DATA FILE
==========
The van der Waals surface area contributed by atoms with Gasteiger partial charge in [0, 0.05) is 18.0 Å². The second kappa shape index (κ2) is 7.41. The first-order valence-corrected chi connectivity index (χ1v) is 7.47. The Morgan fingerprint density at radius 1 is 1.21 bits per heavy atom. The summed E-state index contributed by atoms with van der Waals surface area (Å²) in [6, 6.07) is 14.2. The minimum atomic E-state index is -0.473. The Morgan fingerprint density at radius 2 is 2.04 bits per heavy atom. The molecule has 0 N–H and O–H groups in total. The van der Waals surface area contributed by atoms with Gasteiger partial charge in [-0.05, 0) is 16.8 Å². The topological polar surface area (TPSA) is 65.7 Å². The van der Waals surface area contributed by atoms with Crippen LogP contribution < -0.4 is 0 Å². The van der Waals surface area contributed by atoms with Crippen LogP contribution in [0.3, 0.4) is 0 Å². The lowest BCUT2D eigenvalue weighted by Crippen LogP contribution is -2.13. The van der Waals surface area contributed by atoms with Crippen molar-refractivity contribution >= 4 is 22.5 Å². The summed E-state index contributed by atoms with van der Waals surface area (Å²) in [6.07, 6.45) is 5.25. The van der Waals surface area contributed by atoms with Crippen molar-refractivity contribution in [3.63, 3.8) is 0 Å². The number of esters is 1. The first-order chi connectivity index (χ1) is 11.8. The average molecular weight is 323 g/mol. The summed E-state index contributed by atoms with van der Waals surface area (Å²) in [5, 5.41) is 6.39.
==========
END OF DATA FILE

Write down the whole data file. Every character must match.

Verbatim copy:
The van der Waals surface area contributed by atoms with Gasteiger partial charge in [0, 0.05) is 18.0 Å². The second kappa shape index (κ2) is 7.41. The first-order valence-corrected chi connectivity index (χ1v) is 7.47. The Morgan fingerprint density at radius 1 is 1.21 bits per heavy atom. The summed E-state index contributed by atoms with van der Waals surface area (Å²) in [6, 6.07) is 14.2. The minimum atomic E-state index is -0.473. The Morgan fingerprint density at radius 2 is 2.04 bits per heavy atom. The molecule has 0 N–H and O–H groups in total. The van der Waals surface area contributed by atoms with Gasteiger partial charge in [-0.05, 0) is 16.8 Å². The topological polar surface area (TPSA) is 65.7 Å². The van der Waals surface area contributed by atoms with Crippen LogP contribution < -0.4 is 0 Å². The van der Waals surface area contributed by atoms with Crippen LogP contribution in [0.3, 0.4) is 0 Å². The lowest BCUT2D eigenvalue weighted by Crippen LogP contribution is -2.13. The van der Waals surface area contributed by atoms with Crippen molar-refractivity contribution >= 4 is 22.5 Å². The summed E-state index contributed by atoms with van der Waals surface area (Å²) in [6.07, 6.45) is 5.25. The van der Waals surface area contributed by atoms with Crippen molar-refractivity contribution in [3.63, 3.8) is 0 Å². The number of esters is 1. The first-order chi connectivity index (χ1) is 11.8. The average molecular weight is 323 g/mol. The summed E-state index contributed by atoms with van der Waals surface area (Å²) in [5, 5.41) is 6.39.